Published in print and online at The Loomis News August 12, 2010
Loomis residents celebrated crime prevention and neighborhood camaraderie at the 27th annual National Night Out on Aug. 3.
The event was hosted by the Placer County Sheriff’s Office, which was joined by the Loomis Fire Protection District and paramedics from American Medical Response in a parade of emergency vehicles through parts of town. Neighborhood Watch groups on Mareta Lane and Myrtle Drive in Loomis held potlucks while awaiting the flashing lights and sirens of the parade.
Robin Gray, whose family has hosted the Mareta Lane event for the past 17 years, said the evening is a great opportunity for members of the community to socialize while educating themselves about neighborhood safety procedures. Participants were supplied with phone lists and street maps in case of emergencies.
Tammy Stark was glad to catch up with her neighbors and to receive a list of contact information for her fellow residents.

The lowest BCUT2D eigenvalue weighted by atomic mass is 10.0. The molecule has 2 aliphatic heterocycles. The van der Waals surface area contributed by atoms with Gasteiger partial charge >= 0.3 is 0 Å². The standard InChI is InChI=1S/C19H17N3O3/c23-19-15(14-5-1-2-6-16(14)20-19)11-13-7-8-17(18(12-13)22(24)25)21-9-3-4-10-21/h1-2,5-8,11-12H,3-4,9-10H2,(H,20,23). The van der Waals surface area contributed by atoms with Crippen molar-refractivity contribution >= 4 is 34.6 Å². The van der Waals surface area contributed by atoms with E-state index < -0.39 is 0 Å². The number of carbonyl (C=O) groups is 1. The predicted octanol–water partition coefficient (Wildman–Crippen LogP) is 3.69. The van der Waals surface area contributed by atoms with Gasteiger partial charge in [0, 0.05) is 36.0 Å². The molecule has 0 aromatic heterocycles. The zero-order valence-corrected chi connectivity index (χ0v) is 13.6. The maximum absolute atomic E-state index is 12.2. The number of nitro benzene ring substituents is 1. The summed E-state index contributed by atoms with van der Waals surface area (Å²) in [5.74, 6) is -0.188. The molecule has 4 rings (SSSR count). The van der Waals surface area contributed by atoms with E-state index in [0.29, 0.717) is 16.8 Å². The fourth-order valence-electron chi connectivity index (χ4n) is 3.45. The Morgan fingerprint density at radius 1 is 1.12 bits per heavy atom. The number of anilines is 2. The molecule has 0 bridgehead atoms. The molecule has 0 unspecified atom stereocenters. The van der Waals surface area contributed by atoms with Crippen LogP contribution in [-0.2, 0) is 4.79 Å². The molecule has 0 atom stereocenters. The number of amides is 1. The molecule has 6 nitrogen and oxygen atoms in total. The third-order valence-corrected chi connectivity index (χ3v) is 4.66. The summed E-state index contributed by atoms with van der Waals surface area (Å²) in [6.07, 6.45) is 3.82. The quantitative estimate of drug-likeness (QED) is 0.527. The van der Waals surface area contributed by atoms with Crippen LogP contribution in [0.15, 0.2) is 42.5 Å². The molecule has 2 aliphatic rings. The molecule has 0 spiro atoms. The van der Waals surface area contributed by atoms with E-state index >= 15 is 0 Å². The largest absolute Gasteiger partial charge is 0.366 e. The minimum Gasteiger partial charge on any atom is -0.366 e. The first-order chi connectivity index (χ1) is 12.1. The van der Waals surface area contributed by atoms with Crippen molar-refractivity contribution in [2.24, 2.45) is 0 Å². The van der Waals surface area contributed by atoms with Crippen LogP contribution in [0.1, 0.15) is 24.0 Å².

“We do it every year,” she said. “We get to see our neighbors, and it’s a fun time to catch up and get our contact info updated.”
The National Association of Town Watch, a nonprofit, crime prevention organization, first introduced the National Night Out, “America’s Night Out Against Crime,” in 1984. This year the group expected over 15,000 communities nationwide to participate in the event, which aims to heighten crime and drug prevention awareness and generate support for the Neighborhood Watch program.
“I grew up this way, with neighbors taking care of each other,” Gray said of the program. “That’s what this is all about.”
On Myrtle Drive, Jim and Wanda Gilbert hosted their 14th National Night Out event.
“We’ve got a great neighborhood,” Jim Gilbert said. “Everybody likes getting together once a year, and we take care of each other all year long.”
As neighborhood children explored police cruisers and met members of the Sheriff’s K-9 team, Wanda Gilbert discussed the impact the Neighborhood Watch program has had on their community.
“It’s been very successful,” she said. “We’ve helped the police with a lot of things.”
In addition to posting signs on the street advertising the program’s presence, the group has designated safe houses for neighborhood children in the event of an emergency, and has informed local police of drug activity in the area, Gilbert said.
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